Powered by momentummedia
nestegg logo
Powered by momentummedia
nestegg logo
nestegg logo

Borrow

Lenders lower rates after cash rate drop

By Cameron Micallef · October 02 2019
Reading:
egg

Borrow

Lenders lower rates after cash rate drop

By Cameron Micallef
October 02 2019
Reading:
egg
Lenders lower rates after cash rate drop

Lenders lower rates after cash rate drop

author image
By Cameron Micallef · October 02 2019
Reading:
egg
Lenders lower rates after cash rate drop

The market is already responding to yesterday’s reduction of the official cash rate, with a number of lenders having already announced they will pass on savings to borrowers.

Over the past five months, nestegg has seen consumers saving up to 75 basis points on their loans since rate cuts first began in June.

Commonwealth Bank of Australia

Australia’s largest bank has announced it will pass just over half of the Reserve Bank of Australia’s (RBA) rate cut to its customers with a 13 basis point reduction in rates.

Commonwealth Bank (CBA) said the 13 bps reduction will apply across its owner-occupied and investor products, with the exception of investor IO customers who will receive the full 25 bps cut.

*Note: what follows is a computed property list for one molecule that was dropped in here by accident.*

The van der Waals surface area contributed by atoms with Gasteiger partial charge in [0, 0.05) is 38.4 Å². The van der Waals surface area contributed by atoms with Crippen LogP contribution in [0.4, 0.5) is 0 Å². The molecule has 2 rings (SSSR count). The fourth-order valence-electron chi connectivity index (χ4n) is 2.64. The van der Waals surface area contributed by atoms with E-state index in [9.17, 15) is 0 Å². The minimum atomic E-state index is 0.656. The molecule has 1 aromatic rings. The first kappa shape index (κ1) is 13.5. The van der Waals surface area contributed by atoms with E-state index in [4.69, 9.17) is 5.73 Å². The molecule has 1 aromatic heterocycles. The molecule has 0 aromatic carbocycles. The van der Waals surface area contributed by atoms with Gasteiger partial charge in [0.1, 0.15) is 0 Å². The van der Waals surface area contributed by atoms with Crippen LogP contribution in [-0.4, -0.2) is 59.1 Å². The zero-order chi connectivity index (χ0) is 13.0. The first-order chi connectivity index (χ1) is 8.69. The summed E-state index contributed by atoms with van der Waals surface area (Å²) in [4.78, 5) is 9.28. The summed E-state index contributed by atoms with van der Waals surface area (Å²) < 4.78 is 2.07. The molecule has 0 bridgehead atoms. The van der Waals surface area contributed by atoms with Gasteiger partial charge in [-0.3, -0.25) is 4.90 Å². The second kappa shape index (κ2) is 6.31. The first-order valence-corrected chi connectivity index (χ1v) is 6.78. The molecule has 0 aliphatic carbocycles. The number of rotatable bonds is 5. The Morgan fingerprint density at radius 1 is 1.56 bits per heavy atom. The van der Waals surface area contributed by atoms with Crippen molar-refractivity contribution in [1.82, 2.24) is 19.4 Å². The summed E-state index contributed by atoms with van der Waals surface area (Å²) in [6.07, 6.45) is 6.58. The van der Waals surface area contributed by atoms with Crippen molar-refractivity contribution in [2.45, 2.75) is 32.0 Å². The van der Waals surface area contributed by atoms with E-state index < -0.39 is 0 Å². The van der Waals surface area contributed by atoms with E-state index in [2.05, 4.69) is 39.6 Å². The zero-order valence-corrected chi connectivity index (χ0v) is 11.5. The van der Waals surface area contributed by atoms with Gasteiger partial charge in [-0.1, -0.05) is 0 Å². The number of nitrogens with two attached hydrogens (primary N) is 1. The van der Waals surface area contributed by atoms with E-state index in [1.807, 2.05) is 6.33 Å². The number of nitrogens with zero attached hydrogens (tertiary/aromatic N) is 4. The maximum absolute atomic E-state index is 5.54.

Advertisement
Advertisement

As of 22 October, CBA’s owner-occupied standard variable rate (SVR) will start from 4.8 per cent, with its investor SVR to start from 5.38 per cent.

As rates fall, it becomes more difficult for banks to pass on the full savings to consumers, CBA’s group executive of retail banking services, Angus Sullivan, has outlined.

“As the Reserve Bank cash rate has reached record lows, we face a difficult balancing act between the multiple, valid interests of our stakeholders,” Mr Sullivan said.

The bank indicated that it will also offer a slight savings reduction for its NetBank Saver product, reducing the rate by 0.05 per cent. 

“It is currently not feasible to pass on the full rate reduction to more than $160 billion of our deposits which are at, or near, zero rates,” he said.

National Australia Bank

Another of the big four banks has indicated that it will not pass on the full 25bps cut.

Instead, National Australian Bank (NAB) announced a 15bps reduction across its owner-occupier and investor products, with the exception of Investor IO customers, who have received a 30bps reduction.

As of 11 October, NAB owner-occupied standard variable rate (SVR) will start from 4.77 per cent, with investor SVRs falling to 5.37 per cent.

Owner-occupier interest only loans have also fallen by 0.15 per cent, meaning these mortgagees will now pay off their interest at a rate of 5.34 per cent.

According to the bank's chief customer officer for consumer banking, Mike Baird, the 15-basis point cut could save owner-occupier customers paying principal and interest on a $400,000 home loan $444 a year.

“This is on top of the 44-basis point reduction across June and July this year, which means customers with an average $400,000 loan could save a total of $1,740 a year,” he explained.